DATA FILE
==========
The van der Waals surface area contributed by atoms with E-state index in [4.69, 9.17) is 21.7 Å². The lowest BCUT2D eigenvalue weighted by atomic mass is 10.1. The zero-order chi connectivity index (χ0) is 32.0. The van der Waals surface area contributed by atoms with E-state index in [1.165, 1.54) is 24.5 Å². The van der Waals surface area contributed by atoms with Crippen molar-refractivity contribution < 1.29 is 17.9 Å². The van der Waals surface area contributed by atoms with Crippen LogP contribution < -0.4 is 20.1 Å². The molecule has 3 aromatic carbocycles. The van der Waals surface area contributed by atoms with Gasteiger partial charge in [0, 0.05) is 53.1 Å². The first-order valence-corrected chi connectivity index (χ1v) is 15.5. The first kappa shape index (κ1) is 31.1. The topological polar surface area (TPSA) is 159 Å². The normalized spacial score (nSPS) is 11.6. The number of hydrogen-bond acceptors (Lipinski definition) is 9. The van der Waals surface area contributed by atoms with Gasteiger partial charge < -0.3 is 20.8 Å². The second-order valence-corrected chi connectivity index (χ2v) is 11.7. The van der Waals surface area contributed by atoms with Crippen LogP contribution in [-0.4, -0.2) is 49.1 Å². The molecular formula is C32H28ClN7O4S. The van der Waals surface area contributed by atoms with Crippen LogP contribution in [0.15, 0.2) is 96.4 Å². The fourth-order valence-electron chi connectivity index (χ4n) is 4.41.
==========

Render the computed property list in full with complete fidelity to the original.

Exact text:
The van der Waals surface area contributed by atoms with E-state index in [4.69, 9.17) is 21.7 Å². The lowest BCUT2D eigenvalue weighted by atomic mass is 10.1. The zero-order chi connectivity index (χ0) is 32.0. The van der Waals surface area contributed by atoms with E-state index in [1.165, 1.54) is 24.5 Å². The van der Waals surface area contributed by atoms with Crippen molar-refractivity contribution < 1.29 is 17.9 Å². The van der Waals surface area contributed by atoms with Crippen LogP contribution < -0.4 is 20.1 Å². The molecule has 3 aromatic carbocycles. The van der Waals surface area contributed by atoms with Gasteiger partial charge in [0, 0.05) is 53.1 Å². The first-order valence-corrected chi connectivity index (χ1v) is 15.5. The first kappa shape index (κ1) is 31.1. The topological polar surface area (TPSA) is 159 Å². The normalized spacial score (nSPS) is 11.6. The number of hydrogen-bond acceptors (Lipinski definition) is 9. The van der Waals surface area contributed by atoms with Gasteiger partial charge < -0.3 is 20.8 Å². The second-order valence-corrected chi connectivity index (χ2v) is 11.7. The van der Waals surface area contributed by atoms with Crippen LogP contribution in [-0.4, -0.2) is 49.1 Å². The molecular formula is C32H28ClN7O4S. The van der Waals surface area contributed by atoms with Crippen LogP contribution in [0.15, 0.2) is 96.4 Å². The fourth-order valence-electron chi connectivity index (χ4n) is 4.41.